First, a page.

Only “seen” when swallowing up an unfortunate gas cloud or wayward star, black holes remain an enigma. With one of these bodies at the center of most galaxies—including our own—many scientists spend their whole careers trying to understand what happens to objects that become entrapped in their startling gravitational pull. Once in its grasp, an object can only escape if it manages to travel faster than the speed of light, a feat considered nearly impossible. Without any actual experimentation possible, researchers can only speculate as to what would happen if an astronaut ever went inside a black hole. Here are some of the leading theories:
1. Nothing Dramatic
While one might assume that being sucked inside a black hole would prove to be an extraordinary experience, Einstein’s theory of general relativity may suggest the opposite. According to that theory, if an astronaut was pulled into a large enough black hole, they would simply drift past its event horizon (the edge of a black hole, from which nothing can escape, not even light) without any drama. This “no drama” zone would prevent our astronaut from ever realizing that they had fallen into a black hole—that is, up until they are eventually crushed within its ultra dense center (known as a singularity).
On the other end of the spectrum, the “firewall paradox” holds the possibility of a much more grisly fate. In this case, as our unlucky astronaut crosses the black hole’s event horizon, they are met with a maelstrom of super heated particles that will incinerate them almost instantaneously. While the theory is completely plausible, it is often a controversial one, as it contradicts Einstein’s “no drama” theory.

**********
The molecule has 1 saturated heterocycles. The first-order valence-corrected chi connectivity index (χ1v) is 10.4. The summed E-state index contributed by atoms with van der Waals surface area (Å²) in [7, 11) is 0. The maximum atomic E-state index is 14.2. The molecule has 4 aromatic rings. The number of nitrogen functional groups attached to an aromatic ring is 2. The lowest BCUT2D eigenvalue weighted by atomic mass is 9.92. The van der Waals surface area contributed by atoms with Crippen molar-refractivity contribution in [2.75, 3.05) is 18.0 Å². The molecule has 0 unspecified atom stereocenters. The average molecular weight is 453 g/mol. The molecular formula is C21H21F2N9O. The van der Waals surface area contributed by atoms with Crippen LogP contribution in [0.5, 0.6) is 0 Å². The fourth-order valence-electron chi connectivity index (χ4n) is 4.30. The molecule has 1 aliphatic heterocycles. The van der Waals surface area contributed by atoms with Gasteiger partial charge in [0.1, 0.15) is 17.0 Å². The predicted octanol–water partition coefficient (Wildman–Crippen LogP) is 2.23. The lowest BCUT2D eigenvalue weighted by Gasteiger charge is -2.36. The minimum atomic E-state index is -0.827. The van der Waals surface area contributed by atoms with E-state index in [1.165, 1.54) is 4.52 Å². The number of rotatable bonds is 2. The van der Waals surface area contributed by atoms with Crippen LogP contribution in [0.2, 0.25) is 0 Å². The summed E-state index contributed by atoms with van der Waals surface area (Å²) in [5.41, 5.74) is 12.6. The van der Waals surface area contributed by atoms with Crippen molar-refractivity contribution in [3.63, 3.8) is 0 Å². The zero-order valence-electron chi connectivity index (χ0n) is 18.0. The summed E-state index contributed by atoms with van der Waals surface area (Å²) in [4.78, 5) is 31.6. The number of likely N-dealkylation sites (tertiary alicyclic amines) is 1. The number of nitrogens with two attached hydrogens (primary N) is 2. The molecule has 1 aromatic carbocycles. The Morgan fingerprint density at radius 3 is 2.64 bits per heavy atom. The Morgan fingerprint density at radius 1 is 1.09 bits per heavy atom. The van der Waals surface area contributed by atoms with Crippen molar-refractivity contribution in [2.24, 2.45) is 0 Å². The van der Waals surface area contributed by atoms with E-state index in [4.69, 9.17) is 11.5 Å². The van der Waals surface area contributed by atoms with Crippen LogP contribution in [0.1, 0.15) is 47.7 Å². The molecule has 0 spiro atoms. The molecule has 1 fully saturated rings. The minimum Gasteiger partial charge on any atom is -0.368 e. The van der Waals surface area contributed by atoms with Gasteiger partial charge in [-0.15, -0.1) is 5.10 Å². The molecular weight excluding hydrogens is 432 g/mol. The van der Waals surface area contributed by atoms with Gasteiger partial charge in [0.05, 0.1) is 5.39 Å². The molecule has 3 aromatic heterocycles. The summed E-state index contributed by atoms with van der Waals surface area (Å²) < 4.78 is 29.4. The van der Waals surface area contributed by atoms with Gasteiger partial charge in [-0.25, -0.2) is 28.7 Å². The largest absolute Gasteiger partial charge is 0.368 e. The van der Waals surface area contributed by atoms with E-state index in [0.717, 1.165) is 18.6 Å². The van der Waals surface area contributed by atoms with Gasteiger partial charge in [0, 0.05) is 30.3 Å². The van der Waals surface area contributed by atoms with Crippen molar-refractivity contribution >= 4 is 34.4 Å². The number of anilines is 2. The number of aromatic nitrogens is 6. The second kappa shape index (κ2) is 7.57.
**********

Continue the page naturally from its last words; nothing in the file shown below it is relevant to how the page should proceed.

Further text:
The process of spaghettification is widely regarded by scientists and acknowledged in most black hole theories. As our space explorer falls feet first into a small black hole, the overwhelming gravitational pull increases on the lower end of their body. Much like the name suggests, this causes the body to be compressed, stretched, and pulled in an almost cartoon-like fashion. The farther beyond the event horizon our traveler floats, the longer and skinnier they become. “As you fall closer and closer beyond this point, you are pulled into a long, thin chain of atoms that no longer resemble the original being,” notes Amber Boyer, a professor of physics and astronomy at Kutztown University. “You’re essentially being stretched longer and thinner like a strand of pasta.”